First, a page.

|The first excerpt represents the past or something you must release, and is drawn from Child of Storm by H. Rider Haggard:
virgin ore, not the finished ornament that is smelted out of it--if,
indeed, it is finished yet, which I greatly doubt. I dare say that a
time may come when the perfected generations--if Civilisation, as we
understand it, really has a future and any such should be allowed to
enjoy their hour on the World--will look back to us as crude,
half-developed creatures whose only merit was that we handed on the
flame of life.
Maybe, maybe, for everything goes by comparison; and at one end of the
ladder is the ape-man, and at the other, as we hope, the angel. No, not
the angel; he belongs to a different sphere, but that last expression of
humanity upon which I will not speculate. While man is man--that is,
Child of Storm
|The second excerpt represents the present or the deciding factor of the moment, and is drawn from The Call of the Wild by Jack London:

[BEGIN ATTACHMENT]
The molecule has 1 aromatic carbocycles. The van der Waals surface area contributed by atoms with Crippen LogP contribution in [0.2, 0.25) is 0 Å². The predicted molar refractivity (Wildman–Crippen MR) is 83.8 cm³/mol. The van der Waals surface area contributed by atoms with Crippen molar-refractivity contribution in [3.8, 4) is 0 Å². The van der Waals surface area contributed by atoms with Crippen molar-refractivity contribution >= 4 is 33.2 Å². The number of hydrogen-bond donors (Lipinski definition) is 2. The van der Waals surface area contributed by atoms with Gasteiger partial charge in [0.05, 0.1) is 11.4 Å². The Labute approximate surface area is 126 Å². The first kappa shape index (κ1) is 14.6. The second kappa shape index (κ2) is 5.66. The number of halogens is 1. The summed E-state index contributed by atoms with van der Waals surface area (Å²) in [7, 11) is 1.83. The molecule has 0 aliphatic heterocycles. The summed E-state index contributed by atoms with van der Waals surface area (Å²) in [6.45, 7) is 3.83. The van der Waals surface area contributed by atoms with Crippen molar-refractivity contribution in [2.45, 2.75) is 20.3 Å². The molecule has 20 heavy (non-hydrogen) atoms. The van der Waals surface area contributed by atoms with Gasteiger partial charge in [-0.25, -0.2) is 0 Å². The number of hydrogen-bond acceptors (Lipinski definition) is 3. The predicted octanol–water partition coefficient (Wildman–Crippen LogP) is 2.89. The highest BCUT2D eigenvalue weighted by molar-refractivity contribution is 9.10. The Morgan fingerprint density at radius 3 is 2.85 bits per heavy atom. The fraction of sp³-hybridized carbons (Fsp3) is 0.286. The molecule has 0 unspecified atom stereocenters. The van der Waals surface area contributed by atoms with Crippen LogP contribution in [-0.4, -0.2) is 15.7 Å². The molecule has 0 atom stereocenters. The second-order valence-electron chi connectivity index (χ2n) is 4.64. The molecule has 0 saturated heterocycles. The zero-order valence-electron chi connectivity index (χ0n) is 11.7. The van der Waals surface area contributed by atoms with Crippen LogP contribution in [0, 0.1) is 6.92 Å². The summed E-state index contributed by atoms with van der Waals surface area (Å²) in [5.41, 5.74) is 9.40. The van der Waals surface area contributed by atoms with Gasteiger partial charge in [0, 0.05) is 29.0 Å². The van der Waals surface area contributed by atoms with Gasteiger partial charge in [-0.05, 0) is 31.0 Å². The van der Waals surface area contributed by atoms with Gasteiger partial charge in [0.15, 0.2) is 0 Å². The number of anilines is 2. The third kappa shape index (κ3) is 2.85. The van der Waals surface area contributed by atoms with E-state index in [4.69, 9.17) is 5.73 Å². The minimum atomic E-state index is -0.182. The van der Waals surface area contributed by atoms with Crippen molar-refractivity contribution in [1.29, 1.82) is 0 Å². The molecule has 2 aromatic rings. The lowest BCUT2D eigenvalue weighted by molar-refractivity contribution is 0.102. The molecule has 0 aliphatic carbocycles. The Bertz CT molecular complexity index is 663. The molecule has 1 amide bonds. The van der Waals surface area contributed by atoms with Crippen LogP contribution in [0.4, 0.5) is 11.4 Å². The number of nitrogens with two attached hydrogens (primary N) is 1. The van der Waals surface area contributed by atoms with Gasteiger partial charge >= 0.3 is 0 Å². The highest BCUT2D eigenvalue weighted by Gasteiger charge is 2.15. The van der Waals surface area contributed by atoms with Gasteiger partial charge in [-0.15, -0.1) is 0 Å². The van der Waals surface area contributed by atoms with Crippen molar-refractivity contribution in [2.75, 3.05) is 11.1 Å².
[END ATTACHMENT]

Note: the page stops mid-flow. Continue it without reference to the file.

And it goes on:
he was not selected.
Yet his time came, in the end, in the form of a little weazened
man who spat broken English and many strange and uncouth
exclamations which Buck could not understand.
"Sacredam!" he cried, when his eyes lit upon Buck. "Dat one dam
bully dog! Eh? How moch?"
"Three hundred, and a present at that," was the prompt reply of
the man in the red sweater. "And seem' it's government money, you
ain't got no kick coming, eh, Perrault?"
Perrault grinned. Considering that the price of dogs had been
boomed skyward by the unwonted demand, it was not an unfair sum
|The third excerpt represents the future or something you must embrace, and is drawn from The Economist by Xenophon:
war, it must be granted, especially when of fair and noble type, have
many times ere now proved benefactors to those they have enslaved. By
dint of chastening, they have forced the vanquished to become better
men and to lead more tranquil lives in future. But these despotic
queens never cease to plague and torment their victims in body and
soul and substance until their sway is ended.
 "To use others as their slaves."
 Lit. "Enemies for the matter of that, when, being beautiful and
good, they chance to have enslaved some other, have ere now in
many an instance chastened and compelled the vanquished to be
better and to live more easily for the rest of time."